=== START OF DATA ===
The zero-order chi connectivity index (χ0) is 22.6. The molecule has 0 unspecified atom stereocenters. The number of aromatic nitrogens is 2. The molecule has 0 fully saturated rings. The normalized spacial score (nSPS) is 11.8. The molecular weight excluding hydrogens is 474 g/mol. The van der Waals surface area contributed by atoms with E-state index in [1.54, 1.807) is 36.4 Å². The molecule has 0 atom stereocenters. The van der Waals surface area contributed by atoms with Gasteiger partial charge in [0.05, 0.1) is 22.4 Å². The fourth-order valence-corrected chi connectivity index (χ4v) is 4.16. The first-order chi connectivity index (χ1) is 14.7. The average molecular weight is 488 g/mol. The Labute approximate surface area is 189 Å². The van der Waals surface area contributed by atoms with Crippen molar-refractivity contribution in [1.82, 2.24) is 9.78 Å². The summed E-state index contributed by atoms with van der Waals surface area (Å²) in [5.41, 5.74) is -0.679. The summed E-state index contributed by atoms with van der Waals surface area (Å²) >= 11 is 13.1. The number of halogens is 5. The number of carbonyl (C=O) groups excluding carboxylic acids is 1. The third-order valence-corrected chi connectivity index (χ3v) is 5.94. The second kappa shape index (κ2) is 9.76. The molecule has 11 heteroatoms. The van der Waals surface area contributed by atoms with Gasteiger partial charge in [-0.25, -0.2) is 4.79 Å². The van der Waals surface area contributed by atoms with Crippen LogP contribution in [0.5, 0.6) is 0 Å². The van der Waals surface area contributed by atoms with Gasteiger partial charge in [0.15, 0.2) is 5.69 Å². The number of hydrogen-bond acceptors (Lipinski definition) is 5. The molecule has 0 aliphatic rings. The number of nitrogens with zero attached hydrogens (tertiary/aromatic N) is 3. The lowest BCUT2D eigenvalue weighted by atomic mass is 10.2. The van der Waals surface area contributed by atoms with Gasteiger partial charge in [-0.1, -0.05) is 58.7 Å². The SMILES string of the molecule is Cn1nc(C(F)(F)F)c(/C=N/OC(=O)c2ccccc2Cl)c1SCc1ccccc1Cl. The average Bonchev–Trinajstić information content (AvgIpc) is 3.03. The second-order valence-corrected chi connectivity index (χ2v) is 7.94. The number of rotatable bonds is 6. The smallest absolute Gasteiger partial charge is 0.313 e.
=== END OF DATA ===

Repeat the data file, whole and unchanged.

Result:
The zero-order chi connectivity index (χ0) is 22.6. The molecule has 0 unspecified atom stereocenters. The number of aromatic nitrogens is 2. The molecule has 0 fully saturated rings. The normalized spacial score (nSPS) is 11.8. The molecular weight excluding hydrogens is 474 g/mol. The van der Waals surface area contributed by atoms with E-state index in [1.54, 1.807) is 36.4 Å². The molecule has 0 atom stereocenters. The van der Waals surface area contributed by atoms with Gasteiger partial charge in [0.05, 0.1) is 22.4 Å². The fourth-order valence-corrected chi connectivity index (χ4v) is 4.16. The first-order chi connectivity index (χ1) is 14.7. The average molecular weight is 488 g/mol. The Labute approximate surface area is 189 Å². The van der Waals surface area contributed by atoms with Crippen molar-refractivity contribution in [1.82, 2.24) is 9.78 Å². The summed E-state index contributed by atoms with van der Waals surface area (Å²) in [5.41, 5.74) is -0.679. The summed E-state index contributed by atoms with van der Waals surface area (Å²) >= 11 is 13.1. The number of halogens is 5. The number of carbonyl (C=O) groups excluding carboxylic acids is 1. The third-order valence-corrected chi connectivity index (χ3v) is 5.94. The second kappa shape index (κ2) is 9.76. The molecule has 11 heteroatoms. The van der Waals surface area contributed by atoms with Gasteiger partial charge in [-0.25, -0.2) is 4.79 Å². The van der Waals surface area contributed by atoms with Crippen LogP contribution in [0.5, 0.6) is 0 Å². The van der Waals surface area contributed by atoms with Gasteiger partial charge in [0.15, 0.2) is 5.69 Å². The number of hydrogen-bond acceptors (Lipinski definition) is 5. The molecule has 0 aliphatic rings. The number of nitrogens with zero attached hydrogens (tertiary/aromatic N) is 3. The lowest BCUT2D eigenvalue weighted by atomic mass is 10.2. The van der Waals surface area contributed by atoms with Gasteiger partial charge in [-0.1, -0.05) is 58.7 Å². The SMILES string of the molecule is Cn1nc(C(F)(F)F)c(/C=N/OC(=O)c2ccccc2Cl)c1SCc1ccccc1Cl. The average Bonchev–Trinajstić information content (AvgIpc) is 3.03. The second-order valence-corrected chi connectivity index (χ2v) is 7.94. The number of rotatable bonds is 6. The smallest absolute Gasteiger partial charge is 0.313 e.